Short-Term vs Long-Term Financial Goals

Short-Term vs Long-Term Financial Goals

by Jun 27, 2019Financial Planning

Financial planners talk (and write) a lot about differentiating between short-term and long-term financial goals. If you’re trying to create a budget, it’s important to know the difference between these types of goals. While it may seem self-explanatory at first glance, many people struggle with figuring out what the differences between short-term vs long-term financial goals are.

To help, this article will provide some common examples of these two types of financial goals, and a brief explanation of what makes them different.

Short-Term Financial Goals

Here are a few common examples of short-term financial goals:

  • An emergency fund
  • Catching up on rent, mortgage, or student loan payments
  • Credit card debt payments
  • Starting a travel fund
  • Wedding expenses
  • Minor home repairs and improvements

As you can see, short-term goals cover your more immediate expenses. Although everyone’s timelines vary, these are the things you generally want to buy or pay for within a few months, and up to a couple of years.

Long-Term Financial Goals

Common long-term financial goals include things like:

  • Building a retirement fund
  • Paying off a mortgage
  • Starting a business
  • Saving for your children’s college tuition

Long-term goals are typically your “big picture” costs. These goals may take several years or even decades to reach. Your long-term financial goals typically involve more money and regular attention than short-term goals.

Is There A Middle Ground?

Because everyone’s financial situation is a little different, some of the goals may take you more or less time to accomplish than other people, and that’s okay. Taking a little more or less time to achieve your goals is perfectly fine. Saving money, paying off debt, and planning for your future is not a race, and it’s not a competition.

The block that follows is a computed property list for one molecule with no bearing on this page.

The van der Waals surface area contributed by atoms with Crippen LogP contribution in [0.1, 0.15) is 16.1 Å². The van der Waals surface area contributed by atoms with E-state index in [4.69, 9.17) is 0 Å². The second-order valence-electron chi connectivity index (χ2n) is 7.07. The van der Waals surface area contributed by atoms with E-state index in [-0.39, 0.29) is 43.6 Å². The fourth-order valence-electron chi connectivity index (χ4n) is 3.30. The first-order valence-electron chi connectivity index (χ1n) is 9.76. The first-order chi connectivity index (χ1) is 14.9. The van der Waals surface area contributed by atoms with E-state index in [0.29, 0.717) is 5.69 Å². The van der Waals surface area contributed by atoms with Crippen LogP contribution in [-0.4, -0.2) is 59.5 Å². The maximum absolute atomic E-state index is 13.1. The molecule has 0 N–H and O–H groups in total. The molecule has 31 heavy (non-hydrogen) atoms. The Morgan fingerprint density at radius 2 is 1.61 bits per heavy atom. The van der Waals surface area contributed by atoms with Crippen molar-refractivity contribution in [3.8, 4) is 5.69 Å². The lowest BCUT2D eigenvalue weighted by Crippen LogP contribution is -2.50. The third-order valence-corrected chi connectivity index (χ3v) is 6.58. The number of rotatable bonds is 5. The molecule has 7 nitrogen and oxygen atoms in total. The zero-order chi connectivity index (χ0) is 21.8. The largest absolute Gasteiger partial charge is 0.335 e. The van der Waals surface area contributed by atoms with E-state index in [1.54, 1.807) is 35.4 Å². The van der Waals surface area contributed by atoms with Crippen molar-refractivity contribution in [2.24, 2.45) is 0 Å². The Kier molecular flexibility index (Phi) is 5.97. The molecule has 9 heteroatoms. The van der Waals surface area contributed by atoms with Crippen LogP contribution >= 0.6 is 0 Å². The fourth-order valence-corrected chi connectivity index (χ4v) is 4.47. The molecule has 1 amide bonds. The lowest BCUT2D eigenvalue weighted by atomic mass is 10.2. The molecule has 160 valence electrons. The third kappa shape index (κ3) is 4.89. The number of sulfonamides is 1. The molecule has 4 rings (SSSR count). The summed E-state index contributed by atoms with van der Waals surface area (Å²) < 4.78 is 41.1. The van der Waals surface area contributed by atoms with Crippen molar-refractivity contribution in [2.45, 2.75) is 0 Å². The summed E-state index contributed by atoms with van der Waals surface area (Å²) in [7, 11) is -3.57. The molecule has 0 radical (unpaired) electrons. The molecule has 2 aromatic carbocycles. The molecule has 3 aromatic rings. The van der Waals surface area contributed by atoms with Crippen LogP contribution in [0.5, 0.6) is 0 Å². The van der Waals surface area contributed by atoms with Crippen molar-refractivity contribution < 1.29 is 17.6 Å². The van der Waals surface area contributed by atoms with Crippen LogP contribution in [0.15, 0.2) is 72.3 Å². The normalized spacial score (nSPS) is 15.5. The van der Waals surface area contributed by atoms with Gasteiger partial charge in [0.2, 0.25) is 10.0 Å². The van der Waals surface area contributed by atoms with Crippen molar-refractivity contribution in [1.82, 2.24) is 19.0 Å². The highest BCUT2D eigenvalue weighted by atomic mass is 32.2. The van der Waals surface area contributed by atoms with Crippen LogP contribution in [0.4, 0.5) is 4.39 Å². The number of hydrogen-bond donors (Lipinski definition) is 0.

At the end of the day, the plan you create needs to work for you. If it doesn’t, you’re far less likely to accomplish any of the goals you’ve set.

How To Get Started

Once you’ve identified your short-term vs long-term financial goals, you’ll need to take a hard look at your current financial situation and make some decisions. This can often be a challenge, and many people get stuck at this stage.

What can be helpful is speaking with an experienced financial planner. A financial professional can look at the goals you’ve set, along with your current financial situation, and make an unbiased recommendation about how to achieve them.

A financial planner may also be able to help you identify options and resources you didn’t know were available to help you accomplish your goals. To learn more about saving for short-term and long-term financial goals, please contact us today for a free financial planning consultation.

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